A friendly, relaxed, training environ
Truly the end of an era...
Esther Buonanno, Program Director at Tempel Farms, announced that the family of Esther and Tempel Smith announce the closing of the Tempel Lipizzans program.
No horse was braver, no horse fought harder. Good bye darling Ilanka, we will love you forever ❤️❤️🩹
The FEI has today confirmed the shortlisted bidders for the FEI World Championships 2026. The shortlist comprises five Organising Committees who have applied to host events in various disciplines, as follows:
After looking so good, we have had a set back with our darling mare. All prayers much appreciated 🙏❤️
Donna (with her Fjords) has graciously created a lovely upgrade for their paddock here behind the main barn. Thank you, Donna! (And Paul who manned the tractor this afternoon)
Gloriously cool and breezy this morning, thank God!!
What a refreshing p.o.v especially from someone so young. He's going to go far!
Christian Simonson on Son of a Lady wins Festival of Champions Intermediate 1 to extend lead in national championship in what 20-year-old rider believes reflects development of a new generation of American riders
This is going to be very....interesting:
Danish horse dealer Andreas Helgstrand and representatives of TV2's Operation X documentary programme met in Aalborg court on Monday 21 August 2023.
Who are the best dressage horses in the world? We take a look at those horses who are topping the list as the European Dressage Championships draw closer
I’m feelin’ ya today Lucas, I’m feelin’ ya…
How good is this mare?❤️❤️
The journalists see everything. Super read:
Australian equestrian journalist Chris Hector attended the 2023 CDIO Aachen and chatted with colleague Jan Toenjes, editor-in-chief of Germany's biggest equestrian sport magazine St. Georg.
Testing the gears…
Really enjoyed this gorgeous cool morning (knowing it’s going to turn into Hell’s front porch for the next 7 days! 😩)
Dena has a new dance partner: Val! A very young, very kind, VERY green OTTB. Our journey begins with helping Val find his rhythm and swing and learn to seek Dena’s hand. He was the best boy for his first time in our arena—great job, guys!
Damon: “You didn’t warn me about this puddle!!”😄
You can call us Fjords, just don’t call us late for supper!
Worth the read
For all of my friends that own, train, or care for horses. This is a MUST READ...
What￼ is the longest a horse can safely go without food?
Answer from a veterinarian-
More and more I see horses and ponies stood for long periods of time with no hay or haylage. Usually under the guise of a “weight control diet”. So how long can a horse be without food before damage is done? And what damage is done?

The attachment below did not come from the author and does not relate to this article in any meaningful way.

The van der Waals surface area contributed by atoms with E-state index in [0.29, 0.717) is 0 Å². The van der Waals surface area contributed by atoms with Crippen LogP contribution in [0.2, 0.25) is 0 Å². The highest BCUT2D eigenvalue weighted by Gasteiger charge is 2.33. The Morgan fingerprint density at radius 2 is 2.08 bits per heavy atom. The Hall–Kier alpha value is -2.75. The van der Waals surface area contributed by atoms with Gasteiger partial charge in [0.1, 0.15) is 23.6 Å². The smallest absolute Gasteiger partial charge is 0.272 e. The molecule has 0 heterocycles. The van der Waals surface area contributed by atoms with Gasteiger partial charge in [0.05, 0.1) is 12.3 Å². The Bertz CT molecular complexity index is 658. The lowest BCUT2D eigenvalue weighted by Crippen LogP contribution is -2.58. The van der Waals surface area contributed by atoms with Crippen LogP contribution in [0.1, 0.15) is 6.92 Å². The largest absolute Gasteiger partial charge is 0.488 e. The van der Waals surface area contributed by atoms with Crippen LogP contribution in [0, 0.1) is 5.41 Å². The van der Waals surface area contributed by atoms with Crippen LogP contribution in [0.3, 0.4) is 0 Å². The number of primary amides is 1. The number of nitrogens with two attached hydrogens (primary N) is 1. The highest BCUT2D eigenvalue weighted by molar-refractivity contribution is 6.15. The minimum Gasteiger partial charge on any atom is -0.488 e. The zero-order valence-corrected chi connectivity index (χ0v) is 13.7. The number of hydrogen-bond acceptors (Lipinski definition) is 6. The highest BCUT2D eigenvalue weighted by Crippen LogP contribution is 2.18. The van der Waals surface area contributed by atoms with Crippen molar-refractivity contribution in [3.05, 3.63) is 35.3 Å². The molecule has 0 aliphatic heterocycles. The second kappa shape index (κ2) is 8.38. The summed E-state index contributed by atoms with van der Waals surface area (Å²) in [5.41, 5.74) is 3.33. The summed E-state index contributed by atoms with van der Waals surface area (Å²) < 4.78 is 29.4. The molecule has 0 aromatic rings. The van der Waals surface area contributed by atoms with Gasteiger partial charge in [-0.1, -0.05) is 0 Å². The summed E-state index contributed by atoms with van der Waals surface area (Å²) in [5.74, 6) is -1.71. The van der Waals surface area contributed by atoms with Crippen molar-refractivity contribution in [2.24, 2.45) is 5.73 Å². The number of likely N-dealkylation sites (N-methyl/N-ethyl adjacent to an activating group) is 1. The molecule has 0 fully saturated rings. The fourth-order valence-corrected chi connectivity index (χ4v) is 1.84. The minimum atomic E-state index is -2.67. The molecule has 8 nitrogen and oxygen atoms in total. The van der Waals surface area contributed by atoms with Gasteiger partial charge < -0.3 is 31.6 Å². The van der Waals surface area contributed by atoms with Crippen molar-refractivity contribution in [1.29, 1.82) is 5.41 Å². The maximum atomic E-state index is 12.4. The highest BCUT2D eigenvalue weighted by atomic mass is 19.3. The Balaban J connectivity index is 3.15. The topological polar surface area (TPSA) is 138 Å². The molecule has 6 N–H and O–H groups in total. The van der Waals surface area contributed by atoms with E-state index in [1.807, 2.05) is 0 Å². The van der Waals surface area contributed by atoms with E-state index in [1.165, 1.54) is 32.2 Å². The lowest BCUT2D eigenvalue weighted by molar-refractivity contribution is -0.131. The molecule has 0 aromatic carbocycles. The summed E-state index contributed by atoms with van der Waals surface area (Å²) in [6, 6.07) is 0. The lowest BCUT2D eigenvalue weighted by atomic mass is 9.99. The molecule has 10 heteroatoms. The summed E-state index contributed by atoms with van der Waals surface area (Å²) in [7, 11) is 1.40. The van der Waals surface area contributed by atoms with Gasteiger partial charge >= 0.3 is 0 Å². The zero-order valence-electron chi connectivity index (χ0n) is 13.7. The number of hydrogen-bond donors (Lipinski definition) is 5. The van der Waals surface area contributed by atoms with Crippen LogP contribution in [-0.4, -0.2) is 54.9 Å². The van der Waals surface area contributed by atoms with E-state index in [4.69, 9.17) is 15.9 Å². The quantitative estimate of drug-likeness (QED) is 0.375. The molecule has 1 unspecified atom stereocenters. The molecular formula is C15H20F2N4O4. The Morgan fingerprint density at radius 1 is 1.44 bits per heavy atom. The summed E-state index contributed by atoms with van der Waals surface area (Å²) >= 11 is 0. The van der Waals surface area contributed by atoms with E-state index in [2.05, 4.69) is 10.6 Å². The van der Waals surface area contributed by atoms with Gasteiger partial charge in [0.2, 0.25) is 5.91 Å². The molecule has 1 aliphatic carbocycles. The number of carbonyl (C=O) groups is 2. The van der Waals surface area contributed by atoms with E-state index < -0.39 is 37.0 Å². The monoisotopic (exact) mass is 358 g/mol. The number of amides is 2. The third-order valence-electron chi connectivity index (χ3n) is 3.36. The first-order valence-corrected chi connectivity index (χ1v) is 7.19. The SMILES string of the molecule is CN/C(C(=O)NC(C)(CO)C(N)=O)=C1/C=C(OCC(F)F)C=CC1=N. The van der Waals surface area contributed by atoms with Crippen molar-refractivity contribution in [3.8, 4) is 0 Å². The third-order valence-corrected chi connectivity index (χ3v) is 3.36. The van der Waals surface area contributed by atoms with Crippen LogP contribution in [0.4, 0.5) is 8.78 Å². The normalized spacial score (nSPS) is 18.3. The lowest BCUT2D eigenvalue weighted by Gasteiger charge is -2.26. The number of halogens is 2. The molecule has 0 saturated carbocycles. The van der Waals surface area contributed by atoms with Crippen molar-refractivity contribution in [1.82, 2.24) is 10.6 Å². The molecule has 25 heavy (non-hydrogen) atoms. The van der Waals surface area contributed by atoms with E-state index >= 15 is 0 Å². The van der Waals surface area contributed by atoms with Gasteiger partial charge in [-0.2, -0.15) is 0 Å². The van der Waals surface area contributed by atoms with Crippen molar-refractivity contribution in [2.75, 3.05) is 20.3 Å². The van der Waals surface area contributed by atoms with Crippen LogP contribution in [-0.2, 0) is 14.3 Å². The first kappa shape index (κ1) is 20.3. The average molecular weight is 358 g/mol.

For those with a short attention span, I’ll give you the answer to begin with - 4 hours, maximum.
Horses are grazers. They are designed to eat constantly. They have no way of storing their acids and digestive enzymes, they’ve never needed to. They have no gall bladder to store bile and their stomachs release acid constantly, whether or not there is food in the stomach and intestines.
A horses stomach only holds approximately 8-15 litres. Depending on the substance eaten, it takes on average 4-6 hours for the stomach to completely empty. After this, the acids and enzymes start to digest the inside of the horses stomach and then the intestines. This causes both gastric and intestinal ulceration. It has been estimated that 25-50% of foals and 60-90% of adult horses suffer from ulceration. But I won’t go into detail about this, there is a lot of information around about ulcers.
So is that it? Are ulcers the only concern?
No, having an empty stomach is a stress situation for a horse. The longer they are starved, the more they release stress hormones, cortisol predominantly. Cortisol blocks insulin and causes a constantly high blood glucose level. This stimulates the body to release even more insulin, and in turn this causes fat tissue to be deposited and leptin resistance. Over time this causes insulin resistance (Equine Metabolic Syndrome). All of these mechanisms are well known risk factors for laminitis and are caused by short term starvation (starting roughly 3-4 hours after the stomach empties). Starving a laminitic is literally the worst thing you can do. Over longer periods, this also starts to affect muscle and can cause weakness, and a lack of stamina so performance horses also need a constant supply of hay/haylage to function optimally.